Maize ears from CIMMYT’s collection, showing a wide variety of colors and shapes. CIMMYT’s germplasm bank contains about 28,000 unique samples of cultivated maize and its wild relatives, teosinte and Tripsacum. These include about 26,000 samples of farmer landraces — traditional, locally-adapted varieties that are rich in diversity. The bank both conserves this diversity and makes it available as a resource for breeding. (Photo: Xochiquetzal Fonseca/CIMMYT)
With so much germplasm to categorize, what’s the best way to label them? Seeds of Discovery is working on the answer.
Imagine walking through a grocery store, doing your weekly shopping. Everything seems normal, but as you pick up a can, there’s no label. There’s nothing to tell you what the product is, and now you can’t reliably choose anything to eat this week.
Now switch gears and imagine a germplasm bank. Without the right labeling on these different varieties, it’s difficult to tell what’s new and what’s already been discovered when working on new research projects.
About nine years ago, the International Maize and Wheat Improvement Center (CIMMYT) started an initiative called the Seeds of Discovery (SeeD). This initiative facilitates easier access to and use of maize and wheat genetic resources.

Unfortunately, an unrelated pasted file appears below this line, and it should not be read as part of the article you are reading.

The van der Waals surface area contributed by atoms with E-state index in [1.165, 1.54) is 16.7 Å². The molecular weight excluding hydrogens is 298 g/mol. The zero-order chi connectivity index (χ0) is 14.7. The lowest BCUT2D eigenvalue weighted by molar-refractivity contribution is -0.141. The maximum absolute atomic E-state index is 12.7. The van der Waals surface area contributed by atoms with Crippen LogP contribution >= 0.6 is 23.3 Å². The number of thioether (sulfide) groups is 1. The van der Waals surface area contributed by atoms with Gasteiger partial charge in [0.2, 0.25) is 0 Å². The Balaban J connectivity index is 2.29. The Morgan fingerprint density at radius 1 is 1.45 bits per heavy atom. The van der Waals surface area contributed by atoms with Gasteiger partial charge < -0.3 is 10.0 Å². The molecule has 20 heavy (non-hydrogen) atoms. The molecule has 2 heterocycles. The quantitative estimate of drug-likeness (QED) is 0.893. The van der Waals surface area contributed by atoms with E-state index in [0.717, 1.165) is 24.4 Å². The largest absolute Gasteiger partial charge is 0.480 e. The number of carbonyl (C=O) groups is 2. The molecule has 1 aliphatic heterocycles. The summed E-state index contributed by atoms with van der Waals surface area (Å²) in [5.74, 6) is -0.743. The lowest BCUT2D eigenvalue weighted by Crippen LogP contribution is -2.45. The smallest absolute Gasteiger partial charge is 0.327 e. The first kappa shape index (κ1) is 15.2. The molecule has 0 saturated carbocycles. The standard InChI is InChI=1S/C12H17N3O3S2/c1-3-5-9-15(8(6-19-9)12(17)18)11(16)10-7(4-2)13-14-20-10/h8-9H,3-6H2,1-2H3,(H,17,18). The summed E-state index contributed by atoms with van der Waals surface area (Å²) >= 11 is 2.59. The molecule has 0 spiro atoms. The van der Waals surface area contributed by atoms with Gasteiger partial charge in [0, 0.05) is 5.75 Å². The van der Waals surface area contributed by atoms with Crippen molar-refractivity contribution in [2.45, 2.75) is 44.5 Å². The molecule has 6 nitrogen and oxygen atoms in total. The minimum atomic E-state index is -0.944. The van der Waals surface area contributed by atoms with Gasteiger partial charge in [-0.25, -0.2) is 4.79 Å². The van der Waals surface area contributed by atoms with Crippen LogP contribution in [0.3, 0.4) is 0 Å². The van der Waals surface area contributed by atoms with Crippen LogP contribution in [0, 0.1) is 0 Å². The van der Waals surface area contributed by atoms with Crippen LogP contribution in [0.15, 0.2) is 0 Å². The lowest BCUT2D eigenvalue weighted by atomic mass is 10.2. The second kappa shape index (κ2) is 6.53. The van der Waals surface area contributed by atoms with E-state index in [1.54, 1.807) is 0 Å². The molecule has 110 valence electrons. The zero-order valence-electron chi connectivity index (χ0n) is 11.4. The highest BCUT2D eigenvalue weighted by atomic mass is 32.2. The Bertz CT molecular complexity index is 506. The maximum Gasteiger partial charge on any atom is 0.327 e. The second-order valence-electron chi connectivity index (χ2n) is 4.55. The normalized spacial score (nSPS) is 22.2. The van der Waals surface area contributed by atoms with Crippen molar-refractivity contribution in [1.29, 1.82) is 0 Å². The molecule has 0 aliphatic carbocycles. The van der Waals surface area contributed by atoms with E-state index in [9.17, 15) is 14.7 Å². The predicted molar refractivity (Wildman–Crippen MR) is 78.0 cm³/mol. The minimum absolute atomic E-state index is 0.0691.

SeeD achieves impact through five main components: genotyping, phenotyping, software tools, pre-breeding and capacity building.
“One of the aims of Seeds of Discovery was to best characterize germplasm,” says Sarah Hearne, a molecular geneticist and maize lead of SeeD. “At CIMMYT, our international germplasm bank holds in trust one of the largest and most diverse publicly available maize collections in the world.”
However, Hearne says this germplasm bank used to look like a grocery store without any labels or without labels that would allow someone to select a can of value. To combat this, SeeD decided to work on a labeling process for the germplasm bank: the Molecular Maize Atlas.
The Molecular Maize Atlas is an information platform that brings genotypic data resources and associated tools together. This genotypic data provides unifying information across landraces and acts as a common backbone, which other valuable information, like phenotypic data, can be added to.